General Electric Company's (GE) consumer financial arm, which has issued some 55 million credit cards to customers and proven to be incredibly profitable, might be spun off as early as 2014, as the company looks to continue pulling back from the lending market. The move would follow a previous attempt to move out of healthcare lending, and continue the company’s positioning out of credit entirely.
With the consumer finance spinoff, GE seems uninterested in trying to resuscitate their risky finance division. Consumer financing is a volatile business, and a shrinking one, as customers that went through the Great Recession are leery of taking on too much debt on discretionary items.
During the financial crisis, the company was nearly sunk entirely by financial wing GE Capital’s credit exposure. Since that time, GE has slowly yet steadily been pulling out of consumer lending.
This move out of retail finance follows GE positing itself out of healthcare lending. In June, the conglomerate first announced they were actively looking for a buyer for their CareCredit healthcare financing arm, seeking approximately $2 billion.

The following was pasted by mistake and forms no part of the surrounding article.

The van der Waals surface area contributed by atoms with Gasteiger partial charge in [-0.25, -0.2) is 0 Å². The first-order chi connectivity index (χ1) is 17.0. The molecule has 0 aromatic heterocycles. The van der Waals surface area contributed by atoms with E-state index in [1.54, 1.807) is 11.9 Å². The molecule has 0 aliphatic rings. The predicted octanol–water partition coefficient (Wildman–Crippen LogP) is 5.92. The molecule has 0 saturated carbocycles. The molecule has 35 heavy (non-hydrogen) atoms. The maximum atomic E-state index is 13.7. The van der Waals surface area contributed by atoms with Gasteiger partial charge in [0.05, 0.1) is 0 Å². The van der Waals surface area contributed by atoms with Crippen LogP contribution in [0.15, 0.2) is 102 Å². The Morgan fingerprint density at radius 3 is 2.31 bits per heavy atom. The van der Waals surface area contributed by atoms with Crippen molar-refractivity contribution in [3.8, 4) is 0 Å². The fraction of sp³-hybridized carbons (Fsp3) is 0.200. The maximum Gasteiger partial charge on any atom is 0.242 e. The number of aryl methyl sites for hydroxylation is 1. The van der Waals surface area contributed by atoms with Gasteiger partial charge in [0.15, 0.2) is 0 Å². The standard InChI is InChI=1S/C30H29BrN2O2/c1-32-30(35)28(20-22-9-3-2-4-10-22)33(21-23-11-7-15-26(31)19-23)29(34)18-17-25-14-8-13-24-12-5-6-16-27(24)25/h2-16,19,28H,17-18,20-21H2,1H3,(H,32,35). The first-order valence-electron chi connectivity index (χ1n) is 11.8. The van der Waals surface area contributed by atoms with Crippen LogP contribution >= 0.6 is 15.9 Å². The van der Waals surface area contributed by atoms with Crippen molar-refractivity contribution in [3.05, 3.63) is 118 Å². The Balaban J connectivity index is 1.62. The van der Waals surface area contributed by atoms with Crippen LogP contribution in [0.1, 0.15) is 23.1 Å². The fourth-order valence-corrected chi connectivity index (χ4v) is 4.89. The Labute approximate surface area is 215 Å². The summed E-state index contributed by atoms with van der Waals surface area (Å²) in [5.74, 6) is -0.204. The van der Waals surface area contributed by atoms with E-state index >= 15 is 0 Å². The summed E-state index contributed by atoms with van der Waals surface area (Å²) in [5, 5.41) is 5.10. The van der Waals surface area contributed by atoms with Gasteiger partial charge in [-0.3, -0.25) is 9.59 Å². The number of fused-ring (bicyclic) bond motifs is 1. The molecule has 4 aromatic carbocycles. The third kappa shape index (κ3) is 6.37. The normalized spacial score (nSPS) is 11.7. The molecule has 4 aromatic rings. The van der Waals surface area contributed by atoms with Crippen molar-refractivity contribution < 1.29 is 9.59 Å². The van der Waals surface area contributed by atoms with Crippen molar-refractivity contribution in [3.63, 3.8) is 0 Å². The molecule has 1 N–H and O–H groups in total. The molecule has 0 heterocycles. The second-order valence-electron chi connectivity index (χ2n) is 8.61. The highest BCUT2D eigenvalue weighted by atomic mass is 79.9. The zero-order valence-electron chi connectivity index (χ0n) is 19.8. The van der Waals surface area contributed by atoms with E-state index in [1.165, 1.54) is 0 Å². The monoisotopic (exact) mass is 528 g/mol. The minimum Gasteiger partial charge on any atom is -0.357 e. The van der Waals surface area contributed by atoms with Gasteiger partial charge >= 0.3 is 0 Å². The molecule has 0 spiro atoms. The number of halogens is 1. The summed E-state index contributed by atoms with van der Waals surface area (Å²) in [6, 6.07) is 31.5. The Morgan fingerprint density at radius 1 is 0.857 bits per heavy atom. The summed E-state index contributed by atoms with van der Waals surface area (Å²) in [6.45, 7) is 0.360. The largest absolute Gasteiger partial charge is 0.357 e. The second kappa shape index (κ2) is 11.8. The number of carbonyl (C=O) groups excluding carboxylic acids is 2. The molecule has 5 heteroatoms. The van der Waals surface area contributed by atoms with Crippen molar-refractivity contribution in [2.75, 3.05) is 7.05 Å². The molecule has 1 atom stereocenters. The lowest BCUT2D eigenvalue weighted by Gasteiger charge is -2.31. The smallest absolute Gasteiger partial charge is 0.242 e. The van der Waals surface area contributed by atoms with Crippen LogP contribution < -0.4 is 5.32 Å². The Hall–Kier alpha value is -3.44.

The very future of GE Capital’s healthcare financial division is in jeopardy as a result of Obamacare. The governmental healthcare overhaul will drastically lower the numbers of uninsured Americans, and thus would make taking out a credit card to pay medical bills much less common.
With both moves, GE makes clear they are not interested in staying in credit, and seek stability in returning to their manufacturing roots. Though Immelt acknowledges American manufacturing is getting more competitive, he highlights the company’s manufacturing of high priced items like jet engines and turbines that will create 15,000 jobs as being the real future of GE.
Analysts theorize the value of the spun off consumer lending company to be around $35 billion, making it the fifth largest commercial bank in America.
GE is currently trading around $23 a share.
(image of original GE HQ in Schenectady, NY courtesy of Wikimedia Commons)
DISCLOSURE: The views and opinions expressed in this article are those of the authors, and do not represent the views of equities.com. Readers should not consider statements made by the author as formal recommendations and should consult their financial advisor before making any investment decisions. To read our full disclosure, please go to: http://www.equities.com/disclaimer